As Congress works on the 2018 Farm Bill, it is important to recognize how millions of Americans benefit from federal nutrition programs. One such program, the Supplemental Nutrition Assistance Program-Education (SNAP-Ed) teaches families and children who are receiving or eligible for SNAP how to lead healthier lifestyles while on a budget. A 2016 study found SNAP participants with lower nutrition knowledge tended to consume more unhealthy foods, suggesting that nutrition education can improve food choice and reduce rates of obesity.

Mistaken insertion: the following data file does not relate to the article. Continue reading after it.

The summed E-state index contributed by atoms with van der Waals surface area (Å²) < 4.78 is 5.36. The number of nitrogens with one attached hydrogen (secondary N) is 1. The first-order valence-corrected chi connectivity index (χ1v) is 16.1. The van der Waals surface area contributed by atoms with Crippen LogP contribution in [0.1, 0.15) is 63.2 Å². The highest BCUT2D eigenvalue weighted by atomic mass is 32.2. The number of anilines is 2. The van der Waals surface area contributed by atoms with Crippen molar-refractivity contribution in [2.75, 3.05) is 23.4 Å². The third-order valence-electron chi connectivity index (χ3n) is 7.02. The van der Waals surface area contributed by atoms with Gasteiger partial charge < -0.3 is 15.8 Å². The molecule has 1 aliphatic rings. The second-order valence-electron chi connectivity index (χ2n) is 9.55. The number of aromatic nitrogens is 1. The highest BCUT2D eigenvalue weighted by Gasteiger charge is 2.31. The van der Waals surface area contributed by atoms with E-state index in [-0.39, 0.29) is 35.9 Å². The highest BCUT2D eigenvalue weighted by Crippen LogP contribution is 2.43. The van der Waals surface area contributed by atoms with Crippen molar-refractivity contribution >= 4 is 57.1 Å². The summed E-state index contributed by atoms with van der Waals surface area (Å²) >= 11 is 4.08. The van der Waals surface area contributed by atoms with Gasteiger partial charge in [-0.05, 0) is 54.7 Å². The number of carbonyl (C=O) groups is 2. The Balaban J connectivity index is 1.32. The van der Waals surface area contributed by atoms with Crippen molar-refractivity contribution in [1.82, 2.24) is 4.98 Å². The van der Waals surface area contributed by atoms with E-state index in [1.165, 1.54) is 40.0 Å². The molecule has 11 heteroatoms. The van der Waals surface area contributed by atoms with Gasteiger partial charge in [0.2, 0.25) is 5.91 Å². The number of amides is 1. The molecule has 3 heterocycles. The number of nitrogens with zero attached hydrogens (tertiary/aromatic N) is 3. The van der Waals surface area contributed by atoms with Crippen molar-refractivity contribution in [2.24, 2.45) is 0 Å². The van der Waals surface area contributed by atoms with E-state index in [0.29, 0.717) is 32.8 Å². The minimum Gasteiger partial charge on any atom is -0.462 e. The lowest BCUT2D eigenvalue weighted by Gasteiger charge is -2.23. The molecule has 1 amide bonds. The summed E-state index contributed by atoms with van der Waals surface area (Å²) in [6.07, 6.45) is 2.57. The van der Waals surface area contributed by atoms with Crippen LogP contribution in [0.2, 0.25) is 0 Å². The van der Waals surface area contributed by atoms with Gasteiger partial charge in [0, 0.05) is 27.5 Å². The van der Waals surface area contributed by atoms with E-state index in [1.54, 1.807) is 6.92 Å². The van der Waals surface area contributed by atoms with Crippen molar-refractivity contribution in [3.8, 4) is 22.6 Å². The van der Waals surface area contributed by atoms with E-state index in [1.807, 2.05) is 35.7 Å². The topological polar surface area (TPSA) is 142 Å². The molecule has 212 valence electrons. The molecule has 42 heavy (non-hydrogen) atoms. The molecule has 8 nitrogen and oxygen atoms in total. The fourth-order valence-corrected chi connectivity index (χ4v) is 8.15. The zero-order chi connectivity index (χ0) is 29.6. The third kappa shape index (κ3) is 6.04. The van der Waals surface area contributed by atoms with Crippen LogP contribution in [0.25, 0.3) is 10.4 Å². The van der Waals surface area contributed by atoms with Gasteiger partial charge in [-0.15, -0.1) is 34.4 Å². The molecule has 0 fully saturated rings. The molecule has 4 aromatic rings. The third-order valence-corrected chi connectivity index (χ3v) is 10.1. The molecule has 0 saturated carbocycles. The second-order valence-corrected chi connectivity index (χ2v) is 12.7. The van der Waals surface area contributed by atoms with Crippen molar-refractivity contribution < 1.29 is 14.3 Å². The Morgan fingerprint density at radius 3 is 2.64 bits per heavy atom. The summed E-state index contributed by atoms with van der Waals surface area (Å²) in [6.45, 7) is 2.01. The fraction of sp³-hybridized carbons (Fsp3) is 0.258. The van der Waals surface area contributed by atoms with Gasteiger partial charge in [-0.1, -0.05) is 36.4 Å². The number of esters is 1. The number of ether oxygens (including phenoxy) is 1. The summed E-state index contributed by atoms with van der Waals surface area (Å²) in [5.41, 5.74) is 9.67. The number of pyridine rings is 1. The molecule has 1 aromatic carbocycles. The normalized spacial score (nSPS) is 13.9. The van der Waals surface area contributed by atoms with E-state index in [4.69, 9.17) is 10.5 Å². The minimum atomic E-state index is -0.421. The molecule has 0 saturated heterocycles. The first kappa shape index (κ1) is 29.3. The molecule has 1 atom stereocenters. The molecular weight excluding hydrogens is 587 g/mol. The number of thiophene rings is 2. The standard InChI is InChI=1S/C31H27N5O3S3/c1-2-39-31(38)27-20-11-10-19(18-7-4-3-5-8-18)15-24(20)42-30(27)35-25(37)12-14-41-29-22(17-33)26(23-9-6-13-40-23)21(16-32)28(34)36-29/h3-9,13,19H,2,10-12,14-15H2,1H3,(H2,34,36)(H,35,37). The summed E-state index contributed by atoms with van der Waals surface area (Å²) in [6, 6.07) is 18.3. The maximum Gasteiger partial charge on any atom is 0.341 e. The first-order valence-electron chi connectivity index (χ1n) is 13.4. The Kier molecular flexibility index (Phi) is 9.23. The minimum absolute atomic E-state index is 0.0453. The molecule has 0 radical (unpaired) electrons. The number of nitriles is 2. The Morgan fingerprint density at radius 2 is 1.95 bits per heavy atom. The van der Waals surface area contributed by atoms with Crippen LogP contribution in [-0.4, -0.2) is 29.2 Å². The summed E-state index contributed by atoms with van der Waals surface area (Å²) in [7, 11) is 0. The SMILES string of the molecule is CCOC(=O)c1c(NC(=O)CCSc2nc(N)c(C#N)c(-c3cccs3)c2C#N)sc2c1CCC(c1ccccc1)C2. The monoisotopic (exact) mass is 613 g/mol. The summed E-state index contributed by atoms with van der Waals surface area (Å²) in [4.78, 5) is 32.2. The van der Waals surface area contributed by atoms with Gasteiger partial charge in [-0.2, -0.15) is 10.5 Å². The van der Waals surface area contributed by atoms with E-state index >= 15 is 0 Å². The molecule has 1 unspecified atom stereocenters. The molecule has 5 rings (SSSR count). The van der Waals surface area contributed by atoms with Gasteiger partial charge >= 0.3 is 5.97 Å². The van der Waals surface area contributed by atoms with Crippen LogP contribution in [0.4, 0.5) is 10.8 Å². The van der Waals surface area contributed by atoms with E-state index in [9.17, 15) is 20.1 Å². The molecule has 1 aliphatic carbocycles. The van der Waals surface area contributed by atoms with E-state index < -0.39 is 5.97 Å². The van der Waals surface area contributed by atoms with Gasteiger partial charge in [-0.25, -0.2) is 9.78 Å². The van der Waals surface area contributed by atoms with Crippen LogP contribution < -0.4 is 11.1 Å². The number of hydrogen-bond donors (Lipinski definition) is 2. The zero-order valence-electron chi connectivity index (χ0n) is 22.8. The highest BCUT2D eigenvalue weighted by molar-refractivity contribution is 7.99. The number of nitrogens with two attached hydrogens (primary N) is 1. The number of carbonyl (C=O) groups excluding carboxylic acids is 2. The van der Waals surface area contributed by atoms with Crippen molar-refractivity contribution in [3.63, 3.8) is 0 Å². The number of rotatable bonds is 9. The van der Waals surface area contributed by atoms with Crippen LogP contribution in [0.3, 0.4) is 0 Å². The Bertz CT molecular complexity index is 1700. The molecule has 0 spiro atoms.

In Massachusetts, SNAP-Ed is implemented by the UMass Extension Nutrition Program, Cooking Matters, Ascentria Care Alliance, and Bay Cove Human Services. They partner with schools, community organizations, or health centers to provide SNAP-Ed through classes, single session workshops, cooking demonstrations, newsletters, and take-home information and recipes. Research has shown that SNAP-Ed interventions improve nutrition behaviors among adults and children, especially in low-income communities with a high risk for poor health outcomes. Participants, particularly children, reported eating more fruits and vegetables and were more physically active after a series of nutrition lessons.
Benefits of SNAP-Ed